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Teen Pregnancy – Back in the Headlines

September 8, 2008

St. Paul, MN – Another high-profile teen pregnancy has caught the nation's attention - and not just in political circles. Reports that the unmarried daughter of a vice-presidential candidate is expecting a baby have educators, teen advocates - and young people - discussing what really works in reducing the teen pregnancy rate.

To Brigid Riley, executive director of the Minnesota Organization on Adolescent Pregnancy, Prevention and Parenting (MOAPP), it's additional evidence that a one-dimensional approach to sex education should be reconsidered.

"The overemphasis on 'abstinence-only-until-marriage' programming in our country is really evident in this story, and in many stories across the country."

Supporters of an "abstinence-only" approach believe it is the best way to prevent unwanted pregnancies and avoid sexually-transmitted disease. But Riley says federal support for such programs – which totals more than $200 million a year – has its downsides. It has, she believes, created a society of young people who don't have the information they need to build healthy relationships - or to navigate our sex-obsessed, popular culture. The result, she adds, is 750,000 unplanned teen pregnancies a year, nationwide.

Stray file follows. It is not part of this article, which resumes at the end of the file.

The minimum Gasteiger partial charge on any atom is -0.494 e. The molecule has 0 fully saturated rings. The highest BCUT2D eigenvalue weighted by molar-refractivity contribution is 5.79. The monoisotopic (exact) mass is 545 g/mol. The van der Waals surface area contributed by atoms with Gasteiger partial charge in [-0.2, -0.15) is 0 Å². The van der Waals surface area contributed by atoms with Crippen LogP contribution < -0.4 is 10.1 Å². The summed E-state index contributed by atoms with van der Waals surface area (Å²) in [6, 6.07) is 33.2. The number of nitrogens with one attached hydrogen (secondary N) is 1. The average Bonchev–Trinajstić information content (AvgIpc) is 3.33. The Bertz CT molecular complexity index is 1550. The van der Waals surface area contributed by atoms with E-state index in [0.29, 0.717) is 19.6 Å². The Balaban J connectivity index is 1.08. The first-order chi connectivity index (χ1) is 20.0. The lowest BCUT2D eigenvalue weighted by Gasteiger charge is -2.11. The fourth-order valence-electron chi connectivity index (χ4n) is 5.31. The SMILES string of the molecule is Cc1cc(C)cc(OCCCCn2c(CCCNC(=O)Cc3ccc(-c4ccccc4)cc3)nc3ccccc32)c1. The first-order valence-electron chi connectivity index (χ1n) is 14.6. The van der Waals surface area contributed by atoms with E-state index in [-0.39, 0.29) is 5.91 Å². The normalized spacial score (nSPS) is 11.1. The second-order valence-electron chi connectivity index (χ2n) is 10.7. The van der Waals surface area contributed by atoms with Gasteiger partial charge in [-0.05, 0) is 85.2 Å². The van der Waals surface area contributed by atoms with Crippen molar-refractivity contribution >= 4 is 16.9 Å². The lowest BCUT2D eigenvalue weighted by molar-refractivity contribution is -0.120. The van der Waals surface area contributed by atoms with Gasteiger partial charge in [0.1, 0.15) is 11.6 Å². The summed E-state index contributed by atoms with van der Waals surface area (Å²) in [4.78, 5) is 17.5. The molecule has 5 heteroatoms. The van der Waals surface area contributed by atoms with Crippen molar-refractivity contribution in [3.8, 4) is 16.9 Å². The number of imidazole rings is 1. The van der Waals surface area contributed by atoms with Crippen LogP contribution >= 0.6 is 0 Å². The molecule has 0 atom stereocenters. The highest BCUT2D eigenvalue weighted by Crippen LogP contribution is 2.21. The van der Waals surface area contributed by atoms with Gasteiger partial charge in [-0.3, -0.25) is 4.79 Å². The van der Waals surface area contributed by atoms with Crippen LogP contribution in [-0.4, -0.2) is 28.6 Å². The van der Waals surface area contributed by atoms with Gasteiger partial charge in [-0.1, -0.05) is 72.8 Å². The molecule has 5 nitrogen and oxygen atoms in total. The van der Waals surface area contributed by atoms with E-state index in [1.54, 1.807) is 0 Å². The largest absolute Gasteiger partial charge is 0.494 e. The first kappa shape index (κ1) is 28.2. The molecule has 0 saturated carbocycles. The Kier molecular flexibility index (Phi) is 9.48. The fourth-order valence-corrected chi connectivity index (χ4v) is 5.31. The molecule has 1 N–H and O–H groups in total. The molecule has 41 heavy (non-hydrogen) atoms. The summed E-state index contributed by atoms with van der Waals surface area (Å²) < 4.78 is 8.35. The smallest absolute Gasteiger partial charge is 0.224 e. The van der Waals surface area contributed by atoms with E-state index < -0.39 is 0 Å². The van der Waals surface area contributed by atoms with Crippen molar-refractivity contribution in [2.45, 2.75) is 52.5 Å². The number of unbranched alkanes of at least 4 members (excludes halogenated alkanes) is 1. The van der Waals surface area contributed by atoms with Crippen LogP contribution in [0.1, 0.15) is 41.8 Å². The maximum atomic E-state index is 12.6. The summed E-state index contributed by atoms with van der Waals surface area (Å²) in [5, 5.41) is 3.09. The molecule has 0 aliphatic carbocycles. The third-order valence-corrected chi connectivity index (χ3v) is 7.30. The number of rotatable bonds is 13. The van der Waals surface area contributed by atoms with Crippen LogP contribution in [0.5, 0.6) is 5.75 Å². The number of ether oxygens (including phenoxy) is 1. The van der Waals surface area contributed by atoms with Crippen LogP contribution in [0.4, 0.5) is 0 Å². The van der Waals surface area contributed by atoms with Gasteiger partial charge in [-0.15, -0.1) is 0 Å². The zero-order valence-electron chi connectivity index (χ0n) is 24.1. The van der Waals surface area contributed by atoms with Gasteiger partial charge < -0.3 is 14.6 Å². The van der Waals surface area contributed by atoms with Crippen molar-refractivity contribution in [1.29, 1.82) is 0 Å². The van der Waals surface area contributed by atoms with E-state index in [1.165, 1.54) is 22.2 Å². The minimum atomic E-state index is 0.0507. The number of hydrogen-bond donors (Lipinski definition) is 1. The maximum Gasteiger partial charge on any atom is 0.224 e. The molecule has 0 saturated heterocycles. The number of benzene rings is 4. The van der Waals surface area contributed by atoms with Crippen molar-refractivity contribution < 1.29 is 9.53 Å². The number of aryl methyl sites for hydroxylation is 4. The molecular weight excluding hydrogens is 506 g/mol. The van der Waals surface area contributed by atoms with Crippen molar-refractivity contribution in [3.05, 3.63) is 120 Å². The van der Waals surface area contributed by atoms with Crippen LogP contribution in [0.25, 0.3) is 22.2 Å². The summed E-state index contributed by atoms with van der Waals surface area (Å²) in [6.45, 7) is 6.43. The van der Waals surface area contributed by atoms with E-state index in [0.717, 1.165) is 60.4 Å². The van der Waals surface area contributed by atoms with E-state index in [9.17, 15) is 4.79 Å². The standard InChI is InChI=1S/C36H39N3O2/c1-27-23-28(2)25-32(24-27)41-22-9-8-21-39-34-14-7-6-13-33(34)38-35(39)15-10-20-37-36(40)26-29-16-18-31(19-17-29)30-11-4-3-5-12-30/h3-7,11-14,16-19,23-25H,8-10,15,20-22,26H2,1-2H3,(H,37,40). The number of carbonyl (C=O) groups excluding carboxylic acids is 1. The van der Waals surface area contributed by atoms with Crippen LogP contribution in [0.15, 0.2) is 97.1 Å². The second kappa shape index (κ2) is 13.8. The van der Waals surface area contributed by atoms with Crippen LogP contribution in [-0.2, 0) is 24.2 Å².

While Riley says abstinence should be encouraged, she is quick to add that today's teens need a broader perspective.

"Young people who get high-quality information about sex-ed, sexual development, and how to prevent pregnancies, and HIV and STIs, will actually wait longer to become sexually active. They'll fewer partners over time, and they'll prevent the pregnancies and sexually-transmitted infections."

She says teens also need access to confidential medical services, and quality afterschool programs. And as a nation, she believes we should support teen families, to ensure that young parents have all necessary tools to raise a child.

Jim Wishner/Steve Powers, Public News Service - MN